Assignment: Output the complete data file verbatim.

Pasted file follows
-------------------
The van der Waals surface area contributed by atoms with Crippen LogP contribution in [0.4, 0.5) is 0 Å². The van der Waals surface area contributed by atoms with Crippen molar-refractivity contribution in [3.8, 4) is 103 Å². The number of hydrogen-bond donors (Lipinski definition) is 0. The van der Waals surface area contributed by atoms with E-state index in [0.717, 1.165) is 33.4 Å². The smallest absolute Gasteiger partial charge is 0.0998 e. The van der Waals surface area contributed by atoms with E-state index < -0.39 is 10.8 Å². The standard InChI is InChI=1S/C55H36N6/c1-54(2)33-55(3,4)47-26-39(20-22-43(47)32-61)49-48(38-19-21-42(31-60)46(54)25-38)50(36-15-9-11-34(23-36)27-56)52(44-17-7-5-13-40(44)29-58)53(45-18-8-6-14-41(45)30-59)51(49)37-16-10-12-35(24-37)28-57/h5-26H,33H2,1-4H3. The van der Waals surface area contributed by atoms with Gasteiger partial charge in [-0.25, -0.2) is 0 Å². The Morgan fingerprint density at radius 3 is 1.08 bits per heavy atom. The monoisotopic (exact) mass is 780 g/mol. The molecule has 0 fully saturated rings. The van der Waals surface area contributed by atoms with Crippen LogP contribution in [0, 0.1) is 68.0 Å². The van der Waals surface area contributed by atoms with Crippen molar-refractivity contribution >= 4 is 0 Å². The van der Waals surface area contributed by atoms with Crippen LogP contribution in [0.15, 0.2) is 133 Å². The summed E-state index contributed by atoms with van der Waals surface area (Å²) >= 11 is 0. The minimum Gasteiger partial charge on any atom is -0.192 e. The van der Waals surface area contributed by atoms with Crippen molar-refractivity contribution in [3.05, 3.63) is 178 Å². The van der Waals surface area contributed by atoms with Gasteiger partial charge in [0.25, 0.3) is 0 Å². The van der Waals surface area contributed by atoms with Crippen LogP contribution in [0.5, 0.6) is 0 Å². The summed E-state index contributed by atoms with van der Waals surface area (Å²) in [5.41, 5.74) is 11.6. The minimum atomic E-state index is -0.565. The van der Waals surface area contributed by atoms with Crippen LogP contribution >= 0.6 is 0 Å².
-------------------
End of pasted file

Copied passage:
The van der Waals surface area contributed by atoms with Crippen LogP contribution in [0.4, 0.5) is 0 Å². The van der Waals surface area contributed by atoms with Crippen molar-refractivity contribution in [3.8, 4) is 103 Å². The number of hydrogen-bond donors (Lipinski definition) is 0. The van der Waals surface area contributed by atoms with E-state index in [0.717, 1.165) is 33.4 Å². The smallest absolute Gasteiger partial charge is 0.0998 e. The van der Waals surface area contributed by atoms with E-state index < -0.39 is 10.8 Å². The standard InChI is InChI=1S/C55H36N6/c1-54(2)33-55(3,4)47-26-39(20-22-43(47)32-61)49-48(38-19-21-42(31-60)46(54)25-38)50(36-15-9-11-34(23-36)27-56)52(44-17-7-5-13-40(44)29-58)53(45-18-8-6-14-41(45)30-59)51(49)37-16-10-12-35(24-37)28-57/h5-26H,33H2,1-4H3. The van der Waals surface area contributed by atoms with Gasteiger partial charge in [-0.25, -0.2) is 0 Å². The Morgan fingerprint density at radius 3 is 1.08 bits per heavy atom. The monoisotopic (exact) mass is 780 g/mol. The molecule has 0 fully saturated rings. The van der Waals surface area contributed by atoms with Crippen LogP contribution in [0, 0.1) is 68.0 Å². The van der Waals surface area contributed by atoms with Crippen molar-refractivity contribution >= 4 is 0 Å². The van der Waals surface area contributed by atoms with Crippen LogP contribution in [0.15, 0.2) is 133 Å². The summed E-state index contributed by atoms with van der Waals surface area (Å²) >= 11 is 0. The minimum Gasteiger partial charge on any atom is -0.192 e. The van der Waals surface area contributed by atoms with Crippen molar-refractivity contribution in [3.05, 3.63) is 178 Å². The van der Waals surface area contributed by atoms with Gasteiger partial charge in [0.25, 0.3) is 0 Å². The van der Waals surface area contributed by atoms with Crippen LogP contribution in [0.5, 0.6) is 0 Å². The summed E-state index contributed by atoms with van der Waals surface area (Å²) in [5.41, 5.74) is 11.6. The minimum atomic E-state index is -0.565. The van der Waals surface area contributed by atoms with Crippen LogP contribution >= 0.6 is 0 Å².